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Croatia’s World Cup success is no fluke

In Croatia, football is more than a game. It’s fed a war, the nation-building that followed — and the post-victory comedown, which, perversely, may have led to its squad’s stunning achievement.

analysis Updated: Jul 13, 2018 20:19 IST
Bloomberg
Croatia,Kolinda Grabar-Kitarovic
Croatian Football team group before their semi-final match against England.(REUTERS)

Three of the four teams that reached the World Cup semi-finals represent Western European societies struggling with immigration and integration. But the fourth and most surprising consists entirely of local boys from a tiny country. In Croatia, football is more than a game. It’s fed a war, the nation-building that followed — and the post-victory comedown, which, perversely, may have led to its squad’s stunning achievement.

For a country with a population of 4.2 million, Croatia is spectacularly successful at sports. In part, this probably has to do with genetics: Croats (and their neighbours from Serbia and Bosnia) are among the tallest people in the world, and many are naturally athletic.

Football, however, is a special case. A May 1990 riot at Zagreb’s Maksimir stadium that stopped a game between local Dinamo and Red Star from Belgrade was, to many Croatians, the beginning of the war that established their country as a separate state. The Serbian fans were led into the riot by Zeljko Raznatovic a.k.a. Arkan, the future war criminal; police, considered an instrument of the Serb-led Yugoslav state, intervened too late and focused on the hardcore Dinamo fans — the Bad Blue Boys, as they call themselves. A Dinamo player, Zvonimir Boban, got into the fight to help a fan. His act became a symbol of resistance to Croats.

At another football game, between Hajduk Split and Partizan Belgrade, in September 1990, Hajduk’s hardcore fans, the Torcida, burned the Yugoslav flag and chanted, “Croatia — independent state.”

Franjo Tudjman, the nationalist leader at the head of the independence drive, used the football fan organisations’ radicalism to drive his message and football itself to acquire legitimacy for an increasingly independent Croatia. In October 1990, a game between a selection of Croat players and the US national team was seen as the secessionists’ major diplomatic success. Athletes, including football players, continued serving as Tudjman’s informal ambassadors throughout the ensuing war. And once it was won (nationalist football fans, of course, had been among the first to volunteer), Tudjman — who proclaimed that “after war, sport is the first thing by which you can distinguish nations” — continued attaching major importance to football.

In 1998, when Croatia unexpectedly won third place in the World Cup, Boban, the team captain, praised Tudjman as “father of all things we Croats love, also the father of our national team.” For Tudjman, football was a weapon for building a national identity and for a world that wasn’t particularly interested in distinguishing between “former Yugoslav” states.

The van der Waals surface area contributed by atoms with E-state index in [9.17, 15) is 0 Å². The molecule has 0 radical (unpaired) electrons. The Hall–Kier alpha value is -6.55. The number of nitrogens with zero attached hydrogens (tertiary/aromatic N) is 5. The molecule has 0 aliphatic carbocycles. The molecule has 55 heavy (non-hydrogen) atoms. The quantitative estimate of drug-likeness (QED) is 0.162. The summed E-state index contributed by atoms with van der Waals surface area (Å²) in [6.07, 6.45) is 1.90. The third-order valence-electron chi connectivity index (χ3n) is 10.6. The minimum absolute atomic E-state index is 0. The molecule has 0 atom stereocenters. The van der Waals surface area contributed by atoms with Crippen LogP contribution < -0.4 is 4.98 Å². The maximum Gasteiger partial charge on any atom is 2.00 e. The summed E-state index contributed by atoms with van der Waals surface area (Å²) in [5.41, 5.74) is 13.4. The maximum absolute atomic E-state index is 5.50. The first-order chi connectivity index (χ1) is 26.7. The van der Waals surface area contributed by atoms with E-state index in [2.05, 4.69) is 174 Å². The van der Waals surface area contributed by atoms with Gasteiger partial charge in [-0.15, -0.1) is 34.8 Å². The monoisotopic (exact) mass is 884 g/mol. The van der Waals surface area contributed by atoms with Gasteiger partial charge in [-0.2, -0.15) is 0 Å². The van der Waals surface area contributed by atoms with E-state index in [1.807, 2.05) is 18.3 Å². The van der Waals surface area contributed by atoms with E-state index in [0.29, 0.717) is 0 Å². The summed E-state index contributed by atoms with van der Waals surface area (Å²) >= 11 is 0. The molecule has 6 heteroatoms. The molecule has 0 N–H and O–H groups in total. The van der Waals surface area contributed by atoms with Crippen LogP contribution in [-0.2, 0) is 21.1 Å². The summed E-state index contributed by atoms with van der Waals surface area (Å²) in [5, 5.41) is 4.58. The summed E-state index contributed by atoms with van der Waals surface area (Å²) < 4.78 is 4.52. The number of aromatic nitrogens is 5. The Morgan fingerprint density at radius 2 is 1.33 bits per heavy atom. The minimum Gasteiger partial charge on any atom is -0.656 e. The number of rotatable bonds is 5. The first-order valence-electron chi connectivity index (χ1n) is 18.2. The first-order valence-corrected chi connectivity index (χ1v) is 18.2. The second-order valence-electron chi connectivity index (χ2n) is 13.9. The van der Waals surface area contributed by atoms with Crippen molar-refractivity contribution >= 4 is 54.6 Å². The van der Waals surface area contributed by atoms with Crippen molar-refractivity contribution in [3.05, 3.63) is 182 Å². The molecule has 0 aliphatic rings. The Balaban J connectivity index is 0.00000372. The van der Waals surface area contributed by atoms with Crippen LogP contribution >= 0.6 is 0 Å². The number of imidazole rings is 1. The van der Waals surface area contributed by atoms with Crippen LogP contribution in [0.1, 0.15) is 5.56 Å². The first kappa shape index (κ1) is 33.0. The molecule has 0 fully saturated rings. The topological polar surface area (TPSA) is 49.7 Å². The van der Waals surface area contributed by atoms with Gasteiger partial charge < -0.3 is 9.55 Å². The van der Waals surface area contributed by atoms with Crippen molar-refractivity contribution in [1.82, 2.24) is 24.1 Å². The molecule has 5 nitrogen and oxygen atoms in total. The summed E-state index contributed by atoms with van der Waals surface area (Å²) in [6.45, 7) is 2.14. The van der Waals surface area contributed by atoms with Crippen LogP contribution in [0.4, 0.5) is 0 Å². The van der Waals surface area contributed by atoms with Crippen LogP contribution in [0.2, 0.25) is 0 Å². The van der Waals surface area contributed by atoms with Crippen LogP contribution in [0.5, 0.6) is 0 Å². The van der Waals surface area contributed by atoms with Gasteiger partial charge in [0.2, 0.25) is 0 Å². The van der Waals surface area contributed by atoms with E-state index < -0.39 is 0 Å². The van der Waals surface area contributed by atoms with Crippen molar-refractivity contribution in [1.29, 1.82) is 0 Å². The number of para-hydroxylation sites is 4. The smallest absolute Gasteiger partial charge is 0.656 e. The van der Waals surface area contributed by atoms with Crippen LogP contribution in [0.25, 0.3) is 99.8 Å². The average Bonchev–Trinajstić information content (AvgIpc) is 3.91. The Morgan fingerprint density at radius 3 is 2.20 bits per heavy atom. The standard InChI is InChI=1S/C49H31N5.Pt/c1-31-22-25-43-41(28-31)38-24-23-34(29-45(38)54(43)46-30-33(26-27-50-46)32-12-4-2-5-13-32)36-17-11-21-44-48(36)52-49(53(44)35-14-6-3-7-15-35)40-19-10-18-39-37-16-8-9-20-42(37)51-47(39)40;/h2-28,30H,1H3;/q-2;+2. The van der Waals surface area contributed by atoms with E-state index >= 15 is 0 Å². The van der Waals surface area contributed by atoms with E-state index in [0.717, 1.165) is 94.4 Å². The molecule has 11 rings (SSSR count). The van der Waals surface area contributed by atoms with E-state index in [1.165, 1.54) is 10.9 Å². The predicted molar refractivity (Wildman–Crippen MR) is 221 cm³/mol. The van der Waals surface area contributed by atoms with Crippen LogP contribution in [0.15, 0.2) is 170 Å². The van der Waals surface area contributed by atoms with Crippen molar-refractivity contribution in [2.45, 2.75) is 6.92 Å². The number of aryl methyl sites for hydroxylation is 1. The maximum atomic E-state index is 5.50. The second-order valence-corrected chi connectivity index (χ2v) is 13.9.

Tudjman died in 1999, but his state-building project was successful enough eventually to get Croatia into the European Union (it acceded in 2013). Still, the country was and remains no stranger to post-Communist corruption, and in recent years, much of the Croatian football story has been about graft. In early June, Zdravko Mamic, former chief executive of Dinamo Zagreb and the unofficial boss of Croatian football, was sentenced to six and a half years in prison for diverting some $18 million from players’ transfer fees. Dinamo sold its top players, including Luka Modric, the star of the current national team, through an agency run by Mamic and his brother.

Mamic fled to Bosnia, which doesn’t have an extradition treaty with Croatia. Modric is accused of perjuring himself during the Mamic trial, at which his testimony could have helped the football boss. The fans, who have waged a war in recent years to end corruption in Croatian football and get more of a say in how the clubs are run, again are at the forefront of a political battle — this time against Croatia’s crony capitalism; to them Kramaric is a hero and Modric is a traitor.

Indirectly, the corruption in Croatian football may have contributed to the current national team’s strength. It’s been in Croatian club bosses’ interest to sell them off at the best price rather than to retain them, and the players ended up getting varied experience in Europe’s top football leagues. Today, they are confident pros without any inferiority complexes linked to their country’s size.

It’s unclear whether Croatia can be as strong when this generation of stars retires. With youth unemployment at 33% and the heavily indebted government too deeply involved in key industries, the country can hardly sustain the training system it inherited from socialist times. With all their nationalist warts and anti-capitalist pathos, the fervour of the 1990s no longer determines the political landscape.

Yet that fervour appears to be back to some extent as the country celebrates the football team’s victories. This may be the last war for a while that the national squad is winning, but the memories of the time when football was more than a game still live. That’s why Croatian president Kolinda Grabar-Kitarovic is the only national leader at the World Cup to wear the national colours and make a convincing show of supporting the team rather than carrying out a diplomatic function. The Tudjman-era legacy isn’t quite gone.

Croatia’s success lies at the crossroads between professionalism forged in English, German, French, Italian and Spanish leagues and the fierce spirit of the 1990s. This is a combination that left England by the wayside and can be fearsome even to the seemingly unbeatable French squad in Sunday’s final.

Bloomberg Opinion

First Published: Jul 13, 2018 20:19 IST